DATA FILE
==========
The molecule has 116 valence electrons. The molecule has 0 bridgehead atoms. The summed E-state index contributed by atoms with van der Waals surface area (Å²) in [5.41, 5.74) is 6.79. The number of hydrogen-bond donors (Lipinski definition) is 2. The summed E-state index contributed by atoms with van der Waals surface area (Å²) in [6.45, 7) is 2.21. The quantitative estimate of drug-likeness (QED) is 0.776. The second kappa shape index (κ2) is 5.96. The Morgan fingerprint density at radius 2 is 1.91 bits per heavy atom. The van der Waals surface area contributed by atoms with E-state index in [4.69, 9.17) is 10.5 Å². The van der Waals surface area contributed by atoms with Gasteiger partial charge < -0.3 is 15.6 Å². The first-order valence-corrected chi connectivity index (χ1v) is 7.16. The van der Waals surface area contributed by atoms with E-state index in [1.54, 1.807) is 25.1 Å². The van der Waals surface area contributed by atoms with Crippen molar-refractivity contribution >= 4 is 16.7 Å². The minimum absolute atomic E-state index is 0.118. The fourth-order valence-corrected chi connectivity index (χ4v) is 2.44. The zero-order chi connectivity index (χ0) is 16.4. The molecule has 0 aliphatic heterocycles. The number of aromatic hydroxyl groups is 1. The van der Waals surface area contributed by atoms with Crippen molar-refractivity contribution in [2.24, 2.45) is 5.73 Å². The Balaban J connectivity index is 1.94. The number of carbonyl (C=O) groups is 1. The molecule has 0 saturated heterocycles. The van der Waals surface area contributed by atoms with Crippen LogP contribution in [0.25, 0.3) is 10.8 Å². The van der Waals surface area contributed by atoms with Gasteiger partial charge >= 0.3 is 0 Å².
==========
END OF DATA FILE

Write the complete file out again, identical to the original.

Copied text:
The molecule has 116 valence electrons. The molecule has 0 bridgehead atoms. The summed E-state index contributed by atoms with van der Waals surface area (Å²) in [5.41, 5.74) is 6.79. The number of hydrogen-bond donors (Lipinski definition) is 2. The summed E-state index contributed by atoms with van der Waals surface area (Å²) in [6.45, 7) is 2.21. The quantitative estimate of drug-likeness (QED) is 0.776. The second kappa shape index (κ2) is 5.96. The Morgan fingerprint density at radius 2 is 1.91 bits per heavy atom. The van der Waals surface area contributed by atoms with E-state index in [4.69, 9.17) is 10.5 Å². The van der Waals surface area contributed by atoms with Gasteiger partial charge < -0.3 is 15.6 Å². The first-order valence-corrected chi connectivity index (χ1v) is 7.16. The van der Waals surface area contributed by atoms with E-state index in [1.54, 1.807) is 25.1 Å². The van der Waals surface area contributed by atoms with Crippen molar-refractivity contribution >= 4 is 16.7 Å². The minimum absolute atomic E-state index is 0.118. The fourth-order valence-corrected chi connectivity index (χ4v) is 2.44. The zero-order chi connectivity index (χ0) is 16.4. The molecule has 0 aliphatic heterocycles. The number of aromatic hydroxyl groups is 1. The van der Waals surface area contributed by atoms with Crippen molar-refractivity contribution in [2.24, 2.45) is 5.73 Å². The Balaban J connectivity index is 1.94. The number of carbonyl (C=O) groups is 1. The molecule has 0 saturated heterocycles. The van der Waals surface area contributed by atoms with Crippen LogP contribution in [0.25, 0.3) is 10.8 Å². The van der Waals surface area contributed by atoms with Gasteiger partial charge >= 0.3 is 0 Å².